Four patients had one pRCC and one papillary adenoma distant from each other. Patient 5 had two pRCCs and two papillary adenomas on same surgical sample, together with six papillary hyperplasias (size <1 mm). There was no contact between two concomitant pRCCs, 6 cm apart, nor between pRCCs and papillary adenomas. Papillary hyperplasias, papillary adenomas and pRCCs all had similar degree of cellular differentiation (Figure 1A).
In follow-up of kidney-transplant recipients, one episode of acute humoral rejection was observed at day 15 in patient 3, and recurrent episodes of acute graft pyelonephritis in patient 5.
Sex chromosome genotype of de novo pRCCs
The clinical situation of sex-mismatched kidney transplant enabled us to study chimerism of de novo pRCC samples using XY-FISH combined with cytokeratin-7 immunostaining on same tissue section.
Among three sex-mismatched patients studied, patient 5, a female recipient of male kidney, had XX genotype in 62.6% and X genotype in 37.4% of 115 CK7-positive pRCC1 tumor cells studied (Table 2 and Figure 1B), and XX genotype in 65.6% and X genotype in 34.4% of 93 CK7-positive pRCC2 tumor cells studied. No CK7-positive tumor cell from these two pRCCs had XY or Y genotype whereas XY genotype was noted in endothelial cells and XX genotype in inflammatory cells inside tumors. As Y chromosome loss in men is an early karyotypic change in papillary subtype of pRCC , we checked that CK7-positive tumor cells with X genotype were not XY donor-derived tumor cells having lost Y. Therefore, we analyzed CK7-positive pRCC tumor cells from one male and one female who had received a sex-matched kidney transplant (patients 1 and 3) and one male and one female who had not undergone kidney transplantation (patients 6 and 7 as positive controls) (Table 2). After application of a “normalization factor” (1.44) (note above Table 2) derived from these positive controls, proportions of XX genotype in two concomitant pRCCs of patient 5 were 62.6% × 1.44 = 90.2% (pRCC1) and 65.6% × 1.44 = 94.5% (pRCC2), respectively. These data were consistent with a XX genotype for all tumor cells of these two concomitant de novo type 1 pRCCs.
In two other sex-mismatched transplant patients, two male recipients with a female graft (patients 2 and 4), pRCCs had no XY genotype of the recipient, i.e. the absence of Y signal, and 93.3% (patient 2) and 95.4% (patient 4) of XX tumor cells after normalization (Table 2).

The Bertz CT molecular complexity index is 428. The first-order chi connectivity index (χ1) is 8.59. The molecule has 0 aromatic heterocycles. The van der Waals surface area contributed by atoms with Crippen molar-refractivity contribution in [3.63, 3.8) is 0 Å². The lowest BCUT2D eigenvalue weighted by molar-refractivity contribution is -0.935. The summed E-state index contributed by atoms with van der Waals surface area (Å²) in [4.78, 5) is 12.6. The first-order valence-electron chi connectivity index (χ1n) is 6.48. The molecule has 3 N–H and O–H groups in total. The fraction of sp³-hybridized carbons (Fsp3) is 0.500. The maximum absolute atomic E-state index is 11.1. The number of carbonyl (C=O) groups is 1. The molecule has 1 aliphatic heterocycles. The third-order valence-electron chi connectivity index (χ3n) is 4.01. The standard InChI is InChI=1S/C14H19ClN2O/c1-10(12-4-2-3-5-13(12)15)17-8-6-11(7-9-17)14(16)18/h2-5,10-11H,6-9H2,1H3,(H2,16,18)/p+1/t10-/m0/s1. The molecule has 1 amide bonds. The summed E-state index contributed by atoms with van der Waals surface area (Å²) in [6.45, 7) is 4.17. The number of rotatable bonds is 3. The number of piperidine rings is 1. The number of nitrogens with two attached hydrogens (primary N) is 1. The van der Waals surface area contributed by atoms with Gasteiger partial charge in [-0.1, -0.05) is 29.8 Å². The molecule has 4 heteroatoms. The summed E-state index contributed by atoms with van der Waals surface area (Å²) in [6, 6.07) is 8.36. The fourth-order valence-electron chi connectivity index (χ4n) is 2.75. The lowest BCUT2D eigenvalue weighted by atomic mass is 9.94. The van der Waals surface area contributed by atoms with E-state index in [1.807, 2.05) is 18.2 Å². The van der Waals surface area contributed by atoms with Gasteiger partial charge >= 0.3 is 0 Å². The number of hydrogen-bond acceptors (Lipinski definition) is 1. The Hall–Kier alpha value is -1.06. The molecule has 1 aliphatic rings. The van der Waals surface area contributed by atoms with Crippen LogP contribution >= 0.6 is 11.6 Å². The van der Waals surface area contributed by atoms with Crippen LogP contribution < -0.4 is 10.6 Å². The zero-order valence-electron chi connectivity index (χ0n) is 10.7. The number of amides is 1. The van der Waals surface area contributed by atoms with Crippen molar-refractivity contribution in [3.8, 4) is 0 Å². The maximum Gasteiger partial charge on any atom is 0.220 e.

Donor/recipient origin of de novo pRCCs
Two hypotheses could explain XX genotype of two pRCCs in patient 5, i.e. a recipient origin or a donor origin with copy number alteration of sex chromosomes (Y chromosome deletion and partial or complete duplication of X chromosome, including the Xp11.1-q11.1 pericentromeric region recognized by CEP X/Y DNA probe used for FISH). STR-PCR analyses of laser-microdissected pRCC cells were performed (Figure 2A). A prior quality control of laser-microdissected pRCC tumor cells using qPCR analyses showed that laser-microdissected cells were epithelial cells (KRT7-positive), and that there was no contamination by leucocytes (PTPRC-positive) from the recipient (Figure 2B).
A prior quality control of laser-microdissected pRCC tumor cells using qPCR analyses showed that laser-microdissected cells were KRT7-positive and PTPRC-negative, thus confirming that laser-microdissected cells were epithelial cells (KRT7-positive), and that there was no contamination by leucocytes (PTPRC-negative) from the recipient (Figure 2B).
We first examined homologous amelogenin gene X- and Y-specific alleles in the donor, the recipient, and the two pRCC DNA samples. This study showed that only X-specific product (106 bp) had been amplified in the two pRCCs and in the recipient, contrary to the donor where X- and Y-specific products (106 bp/112 bp) were detected (Figure 2C). We also analyzed two highly polymorphic microsatellite markers located in X chromosome, i.e. HPRTB (Xq26), and DXS101 (Xq22.1), located outside the human pseudo-autosomal regions . These two markers showed two identical alleles for the two pRCC and the recipient profiles, i.e. 278 bp/290 bp for HPRTB (Figure 2D) and 209 bp/212 bp for DXS101. Gender genotype of two pRCC tumor cells were XX, suggesting a recipient origin.